A couple of years ago I had the great privilege of attending my sons graduation from boot camp at Fort Benning. It was quite the ceremony with a tremendous amount of pomp and circumstance. The graduates has been up for the majority of the night and then stationed down at the parade ground waiting for the ceremony to begin and so I’m guessing that while excited they were not physically at their best. We watched all of the young men line up and then stand at attention on the parade ground while the band played, demonstrations were given, and officials spoke. And during the course of all these activities, one of the graduates, front and center, fainted. A couple of sergeants rushed over to him, dragged him to the back behind all of the other graduates while everything else continued. I’m assuming that this young man quickly recovered because the units marched off the parade ground I did not see anyone lying on the ground. When I mentioned the fainting graduate to my son he said something about the soldier locking his knees.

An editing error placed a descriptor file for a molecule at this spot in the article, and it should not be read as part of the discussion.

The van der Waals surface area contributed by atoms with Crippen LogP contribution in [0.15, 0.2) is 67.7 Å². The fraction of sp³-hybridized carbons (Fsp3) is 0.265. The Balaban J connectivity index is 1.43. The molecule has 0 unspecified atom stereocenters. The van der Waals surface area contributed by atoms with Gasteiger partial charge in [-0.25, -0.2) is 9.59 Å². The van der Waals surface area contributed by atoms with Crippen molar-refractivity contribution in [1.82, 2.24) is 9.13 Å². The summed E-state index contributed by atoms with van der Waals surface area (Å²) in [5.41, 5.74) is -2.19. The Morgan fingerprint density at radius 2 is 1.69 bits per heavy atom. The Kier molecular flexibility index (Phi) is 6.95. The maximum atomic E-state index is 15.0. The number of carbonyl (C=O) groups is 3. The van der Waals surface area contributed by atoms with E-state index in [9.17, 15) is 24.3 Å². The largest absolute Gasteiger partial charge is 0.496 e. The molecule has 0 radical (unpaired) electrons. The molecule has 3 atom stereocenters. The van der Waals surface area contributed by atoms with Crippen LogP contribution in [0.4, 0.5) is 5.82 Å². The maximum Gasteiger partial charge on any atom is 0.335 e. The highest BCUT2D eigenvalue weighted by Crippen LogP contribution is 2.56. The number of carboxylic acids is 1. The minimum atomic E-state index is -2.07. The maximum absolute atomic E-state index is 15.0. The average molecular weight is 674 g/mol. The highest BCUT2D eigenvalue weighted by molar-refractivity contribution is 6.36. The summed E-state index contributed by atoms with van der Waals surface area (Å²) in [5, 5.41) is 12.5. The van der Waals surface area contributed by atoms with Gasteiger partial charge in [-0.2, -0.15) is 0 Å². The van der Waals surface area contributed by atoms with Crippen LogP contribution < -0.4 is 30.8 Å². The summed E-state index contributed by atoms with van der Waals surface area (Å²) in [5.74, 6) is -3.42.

A question of why some people faint after standing at attention for some time was posed of Dr. Spencer Turner in Oct of 1973. Fainting, also called syncope, is defined by WebMD as the sudden, brief, loss of consciousness and posture caused by decreased blood flow to the brain. While there are medical conditions that can cause fainting, what occurred with the soldier was most likely a simple episode known as a vasovagal attack or neutrally-mediated syncope. This type of fainting occurs because blood pressure drops, reducing circulation to the brain and causing loss of consciousness. Typically it occurs while standing and is often preceded by a sensation of warmth, nausea, lightheadedness and visual grayout.
Locking the knees can indeed lead to fainting as it hinders the flow of blood to the brain. The lack of circulation often leads to a light-headed feeling and can end in the individual fainting. The best way to avoidthis situation, if you have to stand for a prolonged period of time, is to bend your knees.
The original article written by Dr. Spencer Turner can be found at the Lantern Archives .